How to Qualify for Disability Benefits for Chronic Headaches: Residual Functional Capacity (RFC)
Because Social Security doesn’t list chronic headaches as its own separate medical impairment for the purposes of awarding disability benefits, you can’t successfully apply for benefits by describing your diagnosis and symptoms alone.
But you have two other paths:
- Use another health condition as your primary disorder, with headaches as a symptom.
- Show Social Security your limitations on working, through what it calls your “residual functional capacity,” or RFC.
Headaches can be part of the fallout of many conditions that are directly covered by Social Security Disability, including:
If you have any conditions such as these, you can follow Social Security’s guidelines for that condition as you seek disability benefits.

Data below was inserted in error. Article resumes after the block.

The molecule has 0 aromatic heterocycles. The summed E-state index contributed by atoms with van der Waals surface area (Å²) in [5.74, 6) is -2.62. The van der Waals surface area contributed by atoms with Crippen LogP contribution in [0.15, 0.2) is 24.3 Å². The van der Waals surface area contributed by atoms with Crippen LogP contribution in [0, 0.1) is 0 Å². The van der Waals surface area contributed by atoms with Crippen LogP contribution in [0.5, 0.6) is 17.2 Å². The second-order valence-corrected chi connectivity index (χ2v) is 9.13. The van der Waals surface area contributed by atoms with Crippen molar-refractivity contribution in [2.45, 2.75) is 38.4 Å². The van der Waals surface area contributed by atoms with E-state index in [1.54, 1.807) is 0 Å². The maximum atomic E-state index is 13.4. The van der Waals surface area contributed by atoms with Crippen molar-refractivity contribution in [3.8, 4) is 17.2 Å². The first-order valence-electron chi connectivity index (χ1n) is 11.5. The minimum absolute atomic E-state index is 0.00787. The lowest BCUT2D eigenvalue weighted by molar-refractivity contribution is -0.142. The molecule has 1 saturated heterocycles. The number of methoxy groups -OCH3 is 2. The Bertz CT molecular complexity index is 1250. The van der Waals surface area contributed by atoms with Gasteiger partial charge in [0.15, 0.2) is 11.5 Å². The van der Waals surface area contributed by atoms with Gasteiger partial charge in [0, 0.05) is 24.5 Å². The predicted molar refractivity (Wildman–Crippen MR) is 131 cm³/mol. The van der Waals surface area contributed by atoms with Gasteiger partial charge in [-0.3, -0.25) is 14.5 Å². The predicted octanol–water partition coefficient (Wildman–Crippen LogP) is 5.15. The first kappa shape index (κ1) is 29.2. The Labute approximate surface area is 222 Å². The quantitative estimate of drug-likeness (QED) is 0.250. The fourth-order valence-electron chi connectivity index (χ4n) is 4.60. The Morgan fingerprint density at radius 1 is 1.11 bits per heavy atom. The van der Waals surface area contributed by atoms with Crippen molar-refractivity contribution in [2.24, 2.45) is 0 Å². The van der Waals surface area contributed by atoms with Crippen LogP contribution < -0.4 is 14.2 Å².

But if debilitating headaches are the primary reason you need disability benefits, you must show Social Security your “residual functional capacity,” which is a measure of how much exertion you can handle on the job considering your problems with headaches.
Your RFC will include assessments of your everyday abilities, such as lifting, walking, sitting, understanding instructions, coping with work stress and more. When you are approved for disability benefits because of your RFC, it’s called a “medical vocational allowance.”
If you’re not sure what direction you should take in claiming Social Security Disability benefits for headaches, you can talk about it with the experienced disability advocates at Hanley Disability—at no cost to you.